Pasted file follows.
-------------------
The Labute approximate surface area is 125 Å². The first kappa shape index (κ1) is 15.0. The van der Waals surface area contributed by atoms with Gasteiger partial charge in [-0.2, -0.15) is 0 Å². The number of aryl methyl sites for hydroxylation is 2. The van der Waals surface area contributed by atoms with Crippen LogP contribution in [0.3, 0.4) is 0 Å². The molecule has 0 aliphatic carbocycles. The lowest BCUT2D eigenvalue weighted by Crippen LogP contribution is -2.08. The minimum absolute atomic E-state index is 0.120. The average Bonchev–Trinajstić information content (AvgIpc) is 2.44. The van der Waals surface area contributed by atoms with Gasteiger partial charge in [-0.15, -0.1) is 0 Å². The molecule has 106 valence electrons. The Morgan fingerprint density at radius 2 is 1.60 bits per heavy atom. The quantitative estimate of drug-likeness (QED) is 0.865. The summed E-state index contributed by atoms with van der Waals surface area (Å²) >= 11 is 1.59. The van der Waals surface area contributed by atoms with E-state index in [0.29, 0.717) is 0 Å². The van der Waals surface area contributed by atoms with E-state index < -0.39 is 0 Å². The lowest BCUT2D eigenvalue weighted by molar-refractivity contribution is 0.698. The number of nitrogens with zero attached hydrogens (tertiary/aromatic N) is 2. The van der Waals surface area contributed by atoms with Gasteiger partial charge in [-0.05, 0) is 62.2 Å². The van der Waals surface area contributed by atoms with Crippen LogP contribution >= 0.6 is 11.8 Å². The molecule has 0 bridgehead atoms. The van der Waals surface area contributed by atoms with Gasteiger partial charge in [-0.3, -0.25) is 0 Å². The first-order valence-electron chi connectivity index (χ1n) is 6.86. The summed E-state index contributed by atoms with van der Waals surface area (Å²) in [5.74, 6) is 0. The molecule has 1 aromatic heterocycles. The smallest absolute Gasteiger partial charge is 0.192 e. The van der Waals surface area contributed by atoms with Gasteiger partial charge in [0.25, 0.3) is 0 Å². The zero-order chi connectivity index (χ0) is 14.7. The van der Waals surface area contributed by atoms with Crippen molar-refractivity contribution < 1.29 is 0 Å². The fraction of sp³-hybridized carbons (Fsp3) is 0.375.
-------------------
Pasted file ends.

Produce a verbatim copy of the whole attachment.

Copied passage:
The Labute approximate surface area is 125 Å². The first kappa shape index (κ1) is 15.0. The van der Waals surface area contributed by atoms with Gasteiger partial charge in [-0.2, -0.15) is 0 Å². The number of aryl methyl sites for hydroxylation is 2. The van der Waals surface area contributed by atoms with Crippen LogP contribution in [0.3, 0.4) is 0 Å². The molecule has 0 aliphatic carbocycles. The lowest BCUT2D eigenvalue weighted by Crippen LogP contribution is -2.08. The minimum absolute atomic E-state index is 0.120. The average Bonchev–Trinajstić information content (AvgIpc) is 2.44. The van der Waals surface area contributed by atoms with Gasteiger partial charge in [-0.15, -0.1) is 0 Å². The molecule has 106 valence electrons. The Morgan fingerprint density at radius 2 is 1.60 bits per heavy atom. The quantitative estimate of drug-likeness (QED) is 0.865. The summed E-state index contributed by atoms with van der Waals surface area (Å²) >= 11 is 1.59. The van der Waals surface area contributed by atoms with E-state index in [0.29, 0.717) is 0 Å². The van der Waals surface area contributed by atoms with E-state index < -0.39 is 0 Å². The lowest BCUT2D eigenvalue weighted by molar-refractivity contribution is 0.698. The number of nitrogens with zero attached hydrogens (tertiary/aromatic N) is 2. The van der Waals surface area contributed by atoms with Gasteiger partial charge in [-0.05, 0) is 62.2 Å². The van der Waals surface area contributed by atoms with Crippen LogP contribution >= 0.6 is 11.8 Å². The molecule has 0 bridgehead atoms. The van der Waals surface area contributed by atoms with Gasteiger partial charge in [-0.3, -0.25) is 0 Å². The first-order valence-electron chi connectivity index (χ1n) is 6.86. The summed E-state index contributed by atoms with van der Waals surface area (Å²) in [5.74, 6) is 0. The molecule has 1 aromatic heterocycles. The smallest absolute Gasteiger partial charge is 0.192 e. The van der Waals surface area contributed by atoms with Gasteiger partial charge in [0.25, 0.3) is 0 Å². The zero-order chi connectivity index (χ0) is 14.7. The van der Waals surface area contributed by atoms with Crippen molar-refractivity contribution < 1.29 is 0 Å². The fraction of sp³-hybridized carbons (Fsp3) is 0.375.